Curiosities of Coley Hall

The earliest references to settlement at Coley are found in the Wakefield Court Rolls in 1277 and 1286, pertaining to land owned there by Sir John de Coldelay, whose surname the word Coley was no doubt corrupted from. Later, in 1326, Brother Thomas Larchier, prior of the Knights of St. John of Jerusalem recorded that Henry de Coldelay “held a certain tenement in Coldelay of their house,” which is to say that de Coldelay rented the land from the Knights, for the sum of five shillings per annum. For such a tenure, the de Coldelays would have enjoyed certain privileges including not having to submit their corn to be ground at the mill of the Lord of the Manor, or “do suit at his court”.

The Knights of St. John of Jerusalem, also known as the Knights of Malta or the Knights Hospitaller, were a Christian military order originally established in 1080 to care for sick pilgrims travelling to the Holy Land, their martial designation stemming from the frequent need to provide an armed guard during the Crusades. The Knights were granted an exemption from all but papal authority and from the payment of tithes, whilst they were gifted land across Christendom from which to draw an income. In England, however, all property of the Knights was confiscated during the Dissolution of the Monasteries in 1540 whereupon their land at Coley passed to the Manor of Batley.

The 17th Century Nonconformist preacher and diarist Oliver Heywood, who was for a time incumbent at Coley Chapel wrote that Coley was “once a priory in popish times” but whilst the Hospitalalers certainly owned the land, there is no primary historical or archaeological evidence to suggest they actually maintained a community on the site (although neither has it been strenuously sought). However, certain clues do remain in the name of nearby Priestley Green and the preponderance of holy wells in the area, including Helliwell Syke, Lister Well and St. John’s Well which was believed to possess healing powers and can still be found in a field above the hamlet at Coley Hall.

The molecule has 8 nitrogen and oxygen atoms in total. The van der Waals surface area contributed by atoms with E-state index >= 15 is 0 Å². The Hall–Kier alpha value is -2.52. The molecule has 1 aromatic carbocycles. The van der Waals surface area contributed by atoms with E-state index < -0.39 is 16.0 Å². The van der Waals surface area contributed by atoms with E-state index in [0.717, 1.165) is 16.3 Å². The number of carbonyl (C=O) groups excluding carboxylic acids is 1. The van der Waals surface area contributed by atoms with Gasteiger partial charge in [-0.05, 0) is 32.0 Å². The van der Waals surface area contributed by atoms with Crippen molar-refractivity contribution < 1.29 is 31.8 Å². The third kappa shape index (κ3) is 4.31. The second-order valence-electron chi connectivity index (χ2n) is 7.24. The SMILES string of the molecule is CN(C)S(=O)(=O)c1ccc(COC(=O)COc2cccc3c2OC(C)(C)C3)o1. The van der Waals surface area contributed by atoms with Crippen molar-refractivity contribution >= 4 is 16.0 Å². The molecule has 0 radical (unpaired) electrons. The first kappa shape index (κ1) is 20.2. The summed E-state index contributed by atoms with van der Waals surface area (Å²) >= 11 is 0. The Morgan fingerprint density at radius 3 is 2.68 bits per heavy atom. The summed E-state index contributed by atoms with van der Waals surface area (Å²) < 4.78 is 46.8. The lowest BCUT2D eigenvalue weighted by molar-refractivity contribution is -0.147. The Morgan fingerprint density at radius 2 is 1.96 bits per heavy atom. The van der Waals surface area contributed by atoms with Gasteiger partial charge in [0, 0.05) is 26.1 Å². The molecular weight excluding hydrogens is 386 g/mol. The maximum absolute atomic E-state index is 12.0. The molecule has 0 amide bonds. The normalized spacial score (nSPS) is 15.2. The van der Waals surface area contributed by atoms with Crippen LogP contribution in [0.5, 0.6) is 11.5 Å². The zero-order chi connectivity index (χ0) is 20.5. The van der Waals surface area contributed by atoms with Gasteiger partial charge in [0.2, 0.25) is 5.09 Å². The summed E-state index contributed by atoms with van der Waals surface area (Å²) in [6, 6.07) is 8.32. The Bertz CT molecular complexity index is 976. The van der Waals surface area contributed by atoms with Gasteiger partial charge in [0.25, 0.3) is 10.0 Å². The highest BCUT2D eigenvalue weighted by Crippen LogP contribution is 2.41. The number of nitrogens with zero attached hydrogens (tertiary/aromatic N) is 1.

Nonetheless, several remembrances of the Hospitallers’ ownership of Coley do still endure. The patron saint of the Order was John the Baptist and in addition to St. John’s Well, Coley Church (built in 1812 on the site of the earlier 16th Century chapel) is similarly dedicated, whilst preserved inside the church is the original cross from Coley denoting its tenure. It is also interesting to note that John the Baptist was often depicted as a severed head and the gateway to Coley Hall features a particularly fine example of the archaic stone head motif. Although the relief was carved in 1649 more than a century after the Hospitallers had lost the land, that fact does not preclude the persistence of the image in the local psyche.